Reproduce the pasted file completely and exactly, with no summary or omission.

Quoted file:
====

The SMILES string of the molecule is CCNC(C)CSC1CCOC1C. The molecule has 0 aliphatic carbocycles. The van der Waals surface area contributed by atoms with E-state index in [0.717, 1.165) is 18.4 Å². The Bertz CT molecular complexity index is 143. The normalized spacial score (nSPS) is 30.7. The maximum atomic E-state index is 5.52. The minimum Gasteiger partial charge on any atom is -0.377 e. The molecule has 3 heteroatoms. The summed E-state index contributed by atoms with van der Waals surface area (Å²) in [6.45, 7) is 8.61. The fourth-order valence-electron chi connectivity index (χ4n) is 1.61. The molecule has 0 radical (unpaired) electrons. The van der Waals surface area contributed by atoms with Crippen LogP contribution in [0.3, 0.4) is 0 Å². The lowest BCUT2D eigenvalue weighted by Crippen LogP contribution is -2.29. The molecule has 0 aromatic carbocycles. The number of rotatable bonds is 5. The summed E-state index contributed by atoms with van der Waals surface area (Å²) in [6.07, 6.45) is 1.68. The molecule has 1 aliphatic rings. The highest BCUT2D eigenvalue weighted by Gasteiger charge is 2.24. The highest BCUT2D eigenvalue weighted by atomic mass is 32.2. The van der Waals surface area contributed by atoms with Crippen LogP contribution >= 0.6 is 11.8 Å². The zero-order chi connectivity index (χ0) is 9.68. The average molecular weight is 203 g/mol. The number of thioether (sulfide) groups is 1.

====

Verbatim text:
The SMILES string of the molecule is CCNC(C)CSC1CCOC1C. The molecule has 0 aliphatic carbocycles. The van der Waals surface area contributed by atoms with E-state index in [0.717, 1.165) is 18.4 Å². The Bertz CT molecular complexity index is 143. The normalized spacial score (nSPS) is 30.7. The maximum atomic E-state index is 5.52. The minimum Gasteiger partial charge on any atom is -0.377 e. The molecule has 3 heteroatoms. The summed E-state index contributed by atoms with van der Waals surface area (Å²) in [6.45, 7) is 8.61. The fourth-order valence-electron chi connectivity index (χ4n) is 1.61. The molecule has 0 radical (unpaired) electrons. The van der Waals surface area contributed by atoms with Crippen LogP contribution in [0.3, 0.4) is 0 Å². The lowest BCUT2D eigenvalue weighted by Crippen LogP contribution is -2.29. The molecule has 0 aromatic carbocycles. The number of rotatable bonds is 5. The summed E-state index contributed by atoms with van der Waals surface area (Å²) in [6.07, 6.45) is 1.68. The molecule has 1 aliphatic rings. The highest BCUT2D eigenvalue weighted by Gasteiger charge is 2.24. The highest BCUT2D eigenvalue weighted by atomic mass is 32.2. The van der Waals surface area contributed by atoms with Crippen LogP contribution >= 0.6 is 11.8 Å². The zero-order chi connectivity index (χ0) is 9.68. The average molecular weight is 203 g/mol. The number of thioether (sulfide) groups is 1.